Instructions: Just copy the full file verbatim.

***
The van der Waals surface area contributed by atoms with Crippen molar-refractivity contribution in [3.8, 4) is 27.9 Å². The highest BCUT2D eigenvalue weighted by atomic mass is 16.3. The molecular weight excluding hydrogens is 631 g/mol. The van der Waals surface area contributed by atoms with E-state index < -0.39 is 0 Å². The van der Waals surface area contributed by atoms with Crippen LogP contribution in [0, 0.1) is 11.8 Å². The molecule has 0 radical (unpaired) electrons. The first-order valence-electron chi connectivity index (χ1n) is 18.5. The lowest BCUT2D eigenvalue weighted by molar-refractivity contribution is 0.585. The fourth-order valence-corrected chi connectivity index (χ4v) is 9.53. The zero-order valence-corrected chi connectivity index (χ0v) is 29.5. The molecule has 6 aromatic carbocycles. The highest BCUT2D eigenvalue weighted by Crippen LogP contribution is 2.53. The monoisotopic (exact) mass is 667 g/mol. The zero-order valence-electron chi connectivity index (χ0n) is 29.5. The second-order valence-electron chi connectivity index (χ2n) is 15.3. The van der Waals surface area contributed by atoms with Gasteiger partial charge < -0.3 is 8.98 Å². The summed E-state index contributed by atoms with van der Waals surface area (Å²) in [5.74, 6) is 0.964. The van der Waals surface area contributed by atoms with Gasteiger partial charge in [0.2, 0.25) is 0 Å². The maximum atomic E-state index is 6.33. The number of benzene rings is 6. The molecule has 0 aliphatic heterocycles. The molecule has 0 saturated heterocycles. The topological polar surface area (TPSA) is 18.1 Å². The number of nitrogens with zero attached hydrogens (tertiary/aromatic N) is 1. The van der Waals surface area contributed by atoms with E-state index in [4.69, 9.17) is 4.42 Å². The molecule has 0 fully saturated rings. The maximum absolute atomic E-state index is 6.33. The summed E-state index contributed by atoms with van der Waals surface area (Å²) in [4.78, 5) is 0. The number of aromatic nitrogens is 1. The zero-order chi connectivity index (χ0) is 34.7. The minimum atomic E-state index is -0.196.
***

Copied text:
The van der Waals surface area contributed by atoms with Crippen molar-refractivity contribution in [3.8, 4) is 27.9 Å². The highest BCUT2D eigenvalue weighted by atomic mass is 16.3. The molecular weight excluding hydrogens is 631 g/mol. The van der Waals surface area contributed by atoms with E-state index < -0.39 is 0 Å². The van der Waals surface area contributed by atoms with Crippen LogP contribution in [0, 0.1) is 11.8 Å². The molecule has 0 radical (unpaired) electrons. The first-order valence-electron chi connectivity index (χ1n) is 18.5. The lowest BCUT2D eigenvalue weighted by molar-refractivity contribution is 0.585. The fourth-order valence-corrected chi connectivity index (χ4v) is 9.53. The zero-order valence-corrected chi connectivity index (χ0v) is 29.5. The molecule has 6 aromatic carbocycles. The highest BCUT2D eigenvalue weighted by Crippen LogP contribution is 2.53. The monoisotopic (exact) mass is 667 g/mol. The zero-order valence-electron chi connectivity index (χ0n) is 29.5. The second-order valence-electron chi connectivity index (χ2n) is 15.3. The van der Waals surface area contributed by atoms with Gasteiger partial charge < -0.3 is 8.98 Å². The summed E-state index contributed by atoms with van der Waals surface area (Å²) in [5.74, 6) is 0.964. The van der Waals surface area contributed by atoms with Gasteiger partial charge in [0.2, 0.25) is 0 Å². The maximum atomic E-state index is 6.33. The number of benzene rings is 6. The molecule has 0 aliphatic heterocycles. The molecule has 0 saturated heterocycles. The topological polar surface area (TPSA) is 18.1 Å². The number of nitrogens with zero attached hydrogens (tertiary/aromatic N) is 1. The van der Waals surface area contributed by atoms with E-state index in [4.69, 9.17) is 4.42 Å². The molecule has 0 fully saturated rings. The maximum absolute atomic E-state index is 6.33. The summed E-state index contributed by atoms with van der Waals surface area (Å²) in [4.78, 5) is 0. The number of aromatic nitrogens is 1. The zero-order chi connectivity index (χ0) is 34.7. The minimum atomic E-state index is -0.196.